As it goes through another fiscal year of declining revenue, the Board of Supervisors must decide whether to spend money to improve the way the county incarcerates women and juveniles, delay jail expansion plans or abandon them altogether.
County officials will give an update today on a proposal to replace the overcrowded women’s jail and will follow that with a presentation on whether to fix up an aging Juvenile Services Center.
Overcrowding has prodded the plan to expand the women’s jail. It has a rated capacity for 43 inmates. But between the 2007 and 2009 fiscal years, the population averaged 73, according to a report to the supervisors from administrative analyst Vince Morici and Sheriff’s Department Chief Deputy Rob Reid.
Augmenting the jail could boost capacity to as many as 155 beds, which would alleviate overcrowding and provide for future needs, Morici and Reid wrote. It also would provide medical help for inmates and improve security.
Expansion could include a new medical facility, as well as an expanded and remodeled intake-reception center.
The county applied and qualified for $25 million in state funding and began design work. However, county administrators have put that on hold and are seeking direction from supervisors on whether and how to proceed.
Morici and Reid warn that timing is important, insofar as the county’s ability to receive state money is concerned.
“It is unlikely that this funding opportunity will occur again in the next two or more decades,” according to their report.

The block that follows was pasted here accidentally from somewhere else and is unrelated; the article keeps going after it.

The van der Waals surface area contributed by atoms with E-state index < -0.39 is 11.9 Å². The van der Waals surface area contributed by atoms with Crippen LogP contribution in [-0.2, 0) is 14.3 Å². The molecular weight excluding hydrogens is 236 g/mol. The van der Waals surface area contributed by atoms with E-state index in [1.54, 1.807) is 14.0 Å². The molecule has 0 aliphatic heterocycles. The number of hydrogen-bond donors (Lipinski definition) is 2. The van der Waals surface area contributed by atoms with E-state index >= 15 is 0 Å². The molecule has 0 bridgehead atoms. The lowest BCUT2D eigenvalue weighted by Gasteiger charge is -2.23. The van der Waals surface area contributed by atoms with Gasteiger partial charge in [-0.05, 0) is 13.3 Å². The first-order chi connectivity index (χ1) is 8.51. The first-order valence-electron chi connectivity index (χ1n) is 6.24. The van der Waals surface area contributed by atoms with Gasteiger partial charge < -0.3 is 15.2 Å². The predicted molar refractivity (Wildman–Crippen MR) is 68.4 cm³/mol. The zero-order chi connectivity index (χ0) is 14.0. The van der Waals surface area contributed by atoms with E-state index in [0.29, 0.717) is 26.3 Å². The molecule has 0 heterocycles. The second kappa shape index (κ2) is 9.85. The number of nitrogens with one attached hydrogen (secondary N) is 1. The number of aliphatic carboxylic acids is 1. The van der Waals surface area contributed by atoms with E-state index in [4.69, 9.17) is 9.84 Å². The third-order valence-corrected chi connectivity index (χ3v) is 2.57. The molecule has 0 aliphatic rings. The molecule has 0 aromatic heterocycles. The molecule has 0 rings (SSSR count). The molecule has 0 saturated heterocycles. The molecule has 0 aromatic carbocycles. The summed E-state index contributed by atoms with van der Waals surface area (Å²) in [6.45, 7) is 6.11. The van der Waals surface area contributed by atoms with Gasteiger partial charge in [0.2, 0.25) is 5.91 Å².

Should everything go forward, the county would incur an annual ongoing cost of $1.6 million to run the new jail, according to the staff estimate.
The Juvenile Services Center does not have the serious overcrowding problem the women’s jail has. It has 45 inmates and will need room for 50 by 2023, according to a report from Morici and Chief Deputy Probation Officer Ed Liebscher.
The juvenile center has been in use since 1981, and county officials would like to expand it by creating a 20-bed, high-security wing, and convert 15 existing low-security beds into a treatment center for juveniles.
Should it go forward as suggested, the expansion would leave the county with 50 detention beds for juveniles and 15 additional beds in a treatment facility, for a total of 65.
The current juvenile hall “does not allow the county to provide treatment for minors who require treatment in a secure setting, nor does it contain any high-security rooms,” Liebscher and Morici wrote.